We need you, Leon Ramble. We need your help.

“Who are you?” Leon asked the air, voice shaking, and he heard this in response:

We need your help, Leon.

There was something about this voice that he instinctively distrusted.

“Are you trying to scare me?” he asked.

We want your help. That is all.

“It’s just me, isn’t it?” he asked. “I’m the only one that can see what’s going on.”

The voice did not respond.

“You might as well just tell me. I’ll be more use to you if I know what I can do to help.”

We need your help, Leon Ramble. And you will want to give it to us.

I don’t think they have my best interests at heart, Leon thought to himself, stirring the spaghetti sauce.

Maybe he should give Heather another try. Anything to distract him from the voice.

He left the kitchen, the voice repeating his name in his ear, and saying this: You won’t be able to help yourself at all soon enough. You will need our help too. A battle is brewing, Mr. Ramble. Be prepared.

Leon reached the living room, and he, and the voice, came to an abrupt halt.

It was the Quixote, life-size like the ones Leon had seen, standing on his coffee table. But there was something different about this one. It wasn’t alive. It was merely a projection. The Quixote figurine was on the table beneath it, sending a strange light upwards that created the hologram. There was a golden halo surrounding its motorcycle helmet.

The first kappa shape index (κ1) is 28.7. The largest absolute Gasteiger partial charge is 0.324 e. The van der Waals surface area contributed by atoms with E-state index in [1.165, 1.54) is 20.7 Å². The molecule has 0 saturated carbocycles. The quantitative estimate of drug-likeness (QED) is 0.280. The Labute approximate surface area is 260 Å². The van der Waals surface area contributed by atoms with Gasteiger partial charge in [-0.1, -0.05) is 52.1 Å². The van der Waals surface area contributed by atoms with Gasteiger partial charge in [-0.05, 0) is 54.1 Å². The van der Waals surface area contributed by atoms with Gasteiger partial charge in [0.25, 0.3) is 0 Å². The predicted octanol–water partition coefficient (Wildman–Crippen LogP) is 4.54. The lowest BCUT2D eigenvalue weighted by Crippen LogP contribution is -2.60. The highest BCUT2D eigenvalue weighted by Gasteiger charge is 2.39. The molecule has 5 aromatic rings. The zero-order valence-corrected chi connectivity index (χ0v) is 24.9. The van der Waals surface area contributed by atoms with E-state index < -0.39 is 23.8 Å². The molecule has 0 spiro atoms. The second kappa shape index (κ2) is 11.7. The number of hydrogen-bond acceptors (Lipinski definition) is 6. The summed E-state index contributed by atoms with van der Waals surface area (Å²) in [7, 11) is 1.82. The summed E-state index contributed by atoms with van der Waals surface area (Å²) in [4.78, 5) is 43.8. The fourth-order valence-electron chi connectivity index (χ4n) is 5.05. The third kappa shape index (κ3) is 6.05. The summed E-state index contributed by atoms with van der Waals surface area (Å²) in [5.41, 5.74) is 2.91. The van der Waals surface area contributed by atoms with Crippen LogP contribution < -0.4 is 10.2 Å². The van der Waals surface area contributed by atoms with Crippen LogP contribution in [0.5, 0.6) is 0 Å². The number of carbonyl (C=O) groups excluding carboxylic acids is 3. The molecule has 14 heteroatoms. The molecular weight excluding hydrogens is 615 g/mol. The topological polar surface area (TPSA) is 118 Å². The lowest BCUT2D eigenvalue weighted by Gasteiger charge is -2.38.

Leon approached it cautiously, a smile coming to his face.

“My adventure is beginning, isn’t it?” he said.

There was no answer.

The Quixote did not turn to face him as he approached, not like the ones he saw walking around, because this one wasn’t alive. This one was on his side.

“I’m ready for it,” he said. “I’m ready to do what’s necessary.”

Still no answer. Had the voice come from it? Why had it distressed him so? It looked beautiful and ridiculous within its halo, coming up from its miniature on the coffee table, which Leon knelt down to pick up. The projection disappeared instantly.

The Quixote was as powerful and reassuring as ever resting in his palm. He slipped it into his pocket and then returned to the kitchen to turn the heat off beneath the spaghetti sauce, which was starting to burn.